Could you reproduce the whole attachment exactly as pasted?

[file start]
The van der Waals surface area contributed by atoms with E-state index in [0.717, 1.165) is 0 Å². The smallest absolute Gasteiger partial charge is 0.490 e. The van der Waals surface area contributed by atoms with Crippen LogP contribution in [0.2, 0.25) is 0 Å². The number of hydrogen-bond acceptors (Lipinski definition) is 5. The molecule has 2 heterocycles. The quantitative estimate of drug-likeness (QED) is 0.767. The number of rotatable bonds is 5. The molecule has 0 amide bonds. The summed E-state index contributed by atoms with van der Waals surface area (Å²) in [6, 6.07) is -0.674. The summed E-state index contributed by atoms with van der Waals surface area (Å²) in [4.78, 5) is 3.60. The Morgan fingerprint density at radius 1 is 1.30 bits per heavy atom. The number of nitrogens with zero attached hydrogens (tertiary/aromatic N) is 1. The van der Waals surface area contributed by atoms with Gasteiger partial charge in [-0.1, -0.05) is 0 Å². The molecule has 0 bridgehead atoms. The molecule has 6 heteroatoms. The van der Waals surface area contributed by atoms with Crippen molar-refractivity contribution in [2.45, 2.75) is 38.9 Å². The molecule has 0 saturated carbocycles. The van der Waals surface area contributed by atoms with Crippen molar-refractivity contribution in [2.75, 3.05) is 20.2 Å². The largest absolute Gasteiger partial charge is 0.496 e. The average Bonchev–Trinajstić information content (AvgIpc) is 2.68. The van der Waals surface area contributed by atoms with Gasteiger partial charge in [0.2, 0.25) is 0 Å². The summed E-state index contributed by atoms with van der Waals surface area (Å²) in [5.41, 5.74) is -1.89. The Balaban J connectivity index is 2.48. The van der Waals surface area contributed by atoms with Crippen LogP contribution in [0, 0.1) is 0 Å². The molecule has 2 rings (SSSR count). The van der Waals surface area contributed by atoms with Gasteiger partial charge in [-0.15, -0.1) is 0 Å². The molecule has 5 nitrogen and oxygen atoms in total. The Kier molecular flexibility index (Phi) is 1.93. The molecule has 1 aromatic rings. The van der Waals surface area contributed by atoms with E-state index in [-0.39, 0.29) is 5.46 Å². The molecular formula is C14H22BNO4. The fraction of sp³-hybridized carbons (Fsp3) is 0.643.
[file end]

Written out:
The van der Waals surface area contributed by atoms with E-state index in [0.717, 1.165) is 0 Å². The smallest absolute Gasteiger partial charge is 0.490 e. The van der Waals surface area contributed by atoms with Crippen LogP contribution in [0.2, 0.25) is 0 Å². The number of hydrogen-bond acceptors (Lipinski definition) is 5. The molecule has 2 heterocycles. The quantitative estimate of drug-likeness (QED) is 0.767. The number of rotatable bonds is 5. The molecule has 0 amide bonds. The summed E-state index contributed by atoms with van der Waals surface area (Å²) in [6, 6.07) is -0.674. The summed E-state index contributed by atoms with van der Waals surface area (Å²) in [4.78, 5) is 3.60. The Morgan fingerprint density at radius 1 is 1.30 bits per heavy atom. The number of nitrogens with zero attached hydrogens (tertiary/aromatic N) is 1. The van der Waals surface area contributed by atoms with Gasteiger partial charge in [-0.1, -0.05) is 0 Å². The molecule has 0 bridgehead atoms. The molecule has 6 heteroatoms. The van der Waals surface area contributed by atoms with Crippen molar-refractivity contribution in [2.45, 2.75) is 38.9 Å². The molecule has 0 saturated carbocycles. The van der Waals surface area contributed by atoms with Crippen molar-refractivity contribution in [2.75, 3.05) is 20.2 Å². The largest absolute Gasteiger partial charge is 0.496 e. The average Bonchev–Trinajstić information content (AvgIpc) is 2.68. The van der Waals surface area contributed by atoms with Gasteiger partial charge in [0.2, 0.25) is 0 Å². The summed E-state index contributed by atoms with van der Waals surface area (Å²) in [5.41, 5.74) is -1.89. The Balaban J connectivity index is 2.48. The van der Waals surface area contributed by atoms with Crippen LogP contribution in [0, 0.1) is 0 Å². The molecule has 2 rings (SSSR count). The van der Waals surface area contributed by atoms with Gasteiger partial charge in [-0.15, -0.1) is 0 Å². The molecule has 5 nitrogen and oxygen atoms in total. The Kier molecular flexibility index (Phi) is 1.93. The molecule has 1 aromatic rings. The van der Waals surface area contributed by atoms with E-state index in [-0.39, 0.29) is 5.46 Å². The molecular formula is C14H22BNO4. The fraction of sp³-hybridized carbons (Fsp3) is 0.643.